Yale Scientists Win Prestigious NIH Awards for Transformative Research
Two major Yale research projects are among twenty that have been awarded funding through the prestigious National Institutes of Health (NIH) Director’s Transformative Research Projects (T-R01) program. According to NIH, the T-R01 program “encourages exploration of exceptionally innovative and original research ideas that have the potential for extraordinary impact, addressing either basic science or clinical challenges.”
The awards will total up to $64 million over five years, for all 20 projects.
Among the projects awarded funding are two from Yale:
Richard A. Flavell, Ph.D., FRS, Sterling Professor and Chair, Department of Immunobiology, Yale School of Medicine and Yale Cancer Center, and Howard Hughes Medical Investigator; Madhav Dhodapkar, M.D., Professor of Hematology and Immunobiology, Yale School of Medicine and Yale Cancer Center; and Markus G. Manz, M.D., Professor of Hematology, University Hospital, Zurich, Switzerland:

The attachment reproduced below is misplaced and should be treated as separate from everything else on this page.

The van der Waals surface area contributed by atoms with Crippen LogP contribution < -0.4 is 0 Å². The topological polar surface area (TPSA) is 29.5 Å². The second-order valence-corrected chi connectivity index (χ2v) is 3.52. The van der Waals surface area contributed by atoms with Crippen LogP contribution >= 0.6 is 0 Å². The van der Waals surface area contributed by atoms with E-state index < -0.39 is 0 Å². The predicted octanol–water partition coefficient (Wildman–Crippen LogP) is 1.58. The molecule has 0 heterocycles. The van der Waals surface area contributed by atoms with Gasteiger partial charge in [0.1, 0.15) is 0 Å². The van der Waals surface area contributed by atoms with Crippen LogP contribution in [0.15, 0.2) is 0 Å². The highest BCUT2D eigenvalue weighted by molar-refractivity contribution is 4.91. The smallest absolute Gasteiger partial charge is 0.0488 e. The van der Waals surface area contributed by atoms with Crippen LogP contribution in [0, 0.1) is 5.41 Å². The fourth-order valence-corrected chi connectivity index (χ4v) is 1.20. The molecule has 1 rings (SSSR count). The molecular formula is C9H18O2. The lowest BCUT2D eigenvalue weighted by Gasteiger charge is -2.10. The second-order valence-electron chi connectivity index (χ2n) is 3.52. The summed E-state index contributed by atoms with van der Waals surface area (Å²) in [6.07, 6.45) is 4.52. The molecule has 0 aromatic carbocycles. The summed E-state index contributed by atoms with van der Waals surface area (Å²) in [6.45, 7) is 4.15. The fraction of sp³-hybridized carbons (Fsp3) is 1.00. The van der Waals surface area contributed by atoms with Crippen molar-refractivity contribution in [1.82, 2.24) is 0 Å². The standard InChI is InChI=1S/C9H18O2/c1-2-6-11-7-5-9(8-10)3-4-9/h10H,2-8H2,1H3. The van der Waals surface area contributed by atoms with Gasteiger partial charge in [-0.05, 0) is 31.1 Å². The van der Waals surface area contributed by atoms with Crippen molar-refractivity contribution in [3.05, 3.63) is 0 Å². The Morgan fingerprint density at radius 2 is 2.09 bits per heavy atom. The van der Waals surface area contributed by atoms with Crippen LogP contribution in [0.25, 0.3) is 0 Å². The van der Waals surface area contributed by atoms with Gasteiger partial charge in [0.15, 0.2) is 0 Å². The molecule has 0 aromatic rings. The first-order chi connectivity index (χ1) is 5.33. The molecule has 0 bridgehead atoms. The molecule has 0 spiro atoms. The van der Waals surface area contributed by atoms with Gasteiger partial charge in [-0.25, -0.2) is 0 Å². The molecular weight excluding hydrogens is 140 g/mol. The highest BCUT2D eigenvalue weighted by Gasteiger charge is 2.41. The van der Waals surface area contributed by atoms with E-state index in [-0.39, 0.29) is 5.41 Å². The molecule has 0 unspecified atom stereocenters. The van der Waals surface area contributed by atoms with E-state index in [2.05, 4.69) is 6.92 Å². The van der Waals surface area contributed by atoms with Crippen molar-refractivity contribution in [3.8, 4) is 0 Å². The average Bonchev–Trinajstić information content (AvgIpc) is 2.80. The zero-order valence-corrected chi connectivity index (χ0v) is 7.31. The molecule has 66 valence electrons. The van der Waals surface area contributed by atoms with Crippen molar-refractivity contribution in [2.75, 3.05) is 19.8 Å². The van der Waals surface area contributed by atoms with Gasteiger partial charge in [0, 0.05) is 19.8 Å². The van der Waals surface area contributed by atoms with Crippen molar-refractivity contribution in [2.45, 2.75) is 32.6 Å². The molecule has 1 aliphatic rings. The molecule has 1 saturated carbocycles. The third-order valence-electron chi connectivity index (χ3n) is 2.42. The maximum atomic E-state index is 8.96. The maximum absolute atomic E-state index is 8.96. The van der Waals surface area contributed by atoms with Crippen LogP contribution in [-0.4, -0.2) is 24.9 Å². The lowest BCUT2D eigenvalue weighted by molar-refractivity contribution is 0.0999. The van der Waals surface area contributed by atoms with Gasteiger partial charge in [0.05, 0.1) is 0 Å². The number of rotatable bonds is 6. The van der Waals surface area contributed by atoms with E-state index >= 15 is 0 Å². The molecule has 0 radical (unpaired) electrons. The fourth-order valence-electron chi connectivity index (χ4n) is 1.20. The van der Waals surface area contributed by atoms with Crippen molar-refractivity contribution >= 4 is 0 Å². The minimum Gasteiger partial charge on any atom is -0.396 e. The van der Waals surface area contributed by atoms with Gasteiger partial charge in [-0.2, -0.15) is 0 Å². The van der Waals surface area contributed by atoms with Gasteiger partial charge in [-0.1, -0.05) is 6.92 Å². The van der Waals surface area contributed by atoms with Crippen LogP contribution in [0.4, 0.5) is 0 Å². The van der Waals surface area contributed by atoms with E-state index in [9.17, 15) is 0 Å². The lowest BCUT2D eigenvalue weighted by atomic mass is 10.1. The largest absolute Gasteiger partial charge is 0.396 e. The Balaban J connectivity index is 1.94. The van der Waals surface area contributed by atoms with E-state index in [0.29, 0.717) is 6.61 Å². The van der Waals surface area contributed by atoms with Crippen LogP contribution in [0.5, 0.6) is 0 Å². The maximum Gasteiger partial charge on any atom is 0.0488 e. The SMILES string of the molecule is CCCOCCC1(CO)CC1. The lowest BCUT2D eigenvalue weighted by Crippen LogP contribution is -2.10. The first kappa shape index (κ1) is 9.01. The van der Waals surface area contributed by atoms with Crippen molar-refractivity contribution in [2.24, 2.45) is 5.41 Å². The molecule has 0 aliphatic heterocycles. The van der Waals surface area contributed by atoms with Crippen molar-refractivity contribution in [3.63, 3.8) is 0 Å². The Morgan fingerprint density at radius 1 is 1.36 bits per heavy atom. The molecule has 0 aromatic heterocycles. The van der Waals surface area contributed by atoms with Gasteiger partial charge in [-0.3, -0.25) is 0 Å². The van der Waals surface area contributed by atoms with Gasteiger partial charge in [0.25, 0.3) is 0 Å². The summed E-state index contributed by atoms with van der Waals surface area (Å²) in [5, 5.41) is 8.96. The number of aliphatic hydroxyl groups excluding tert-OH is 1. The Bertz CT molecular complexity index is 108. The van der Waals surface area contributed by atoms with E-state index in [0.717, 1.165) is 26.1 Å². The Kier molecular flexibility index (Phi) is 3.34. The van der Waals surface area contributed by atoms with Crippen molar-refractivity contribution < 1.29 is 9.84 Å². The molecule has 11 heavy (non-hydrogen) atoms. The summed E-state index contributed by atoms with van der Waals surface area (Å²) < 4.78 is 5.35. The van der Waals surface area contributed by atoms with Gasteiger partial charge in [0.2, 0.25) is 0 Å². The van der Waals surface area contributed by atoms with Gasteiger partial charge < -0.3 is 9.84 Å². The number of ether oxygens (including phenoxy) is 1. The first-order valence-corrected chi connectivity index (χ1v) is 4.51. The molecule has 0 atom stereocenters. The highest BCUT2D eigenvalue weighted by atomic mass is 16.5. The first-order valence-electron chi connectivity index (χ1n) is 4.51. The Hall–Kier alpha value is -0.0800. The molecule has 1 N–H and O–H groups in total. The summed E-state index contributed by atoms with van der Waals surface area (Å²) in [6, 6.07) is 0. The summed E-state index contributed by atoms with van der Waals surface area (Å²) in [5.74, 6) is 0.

- Project: Generate and utilize mice that have a bone marrow microenvironment that mimics that found in human patients. This will make it possible to propagate primary human hematologic cancers, and thus allow the study of the biology, as well as therapeutic targeting, of human tumors in a complex preclinical setting.
Liguo Wang, Ph.D., Department of Cellular and Molecular Physiology, Yale School of Medicine:
- Structure of a Membrane Protein in a Lipid Membrane – Cryo-EM Study of the HCN Channel: Create a novel research platform to study the various structures of membrane proteins in their native lipid membrane environments, potentially leading to the identification of new targets for therapy.
Through the T-R01 awards, NIH explains, scientists are “spurred to rethink the way science is conducted and propose truly daring ideas.”
“Complex research projects, even exceptionally high impact ones, are tough to get funded without the necessary resources to assemble teams and collect preliminary data. The TR01 awards provide a way for these high impact projects to be pursued,” said NIH Director Francis S. Collins, M.D., Ph.D.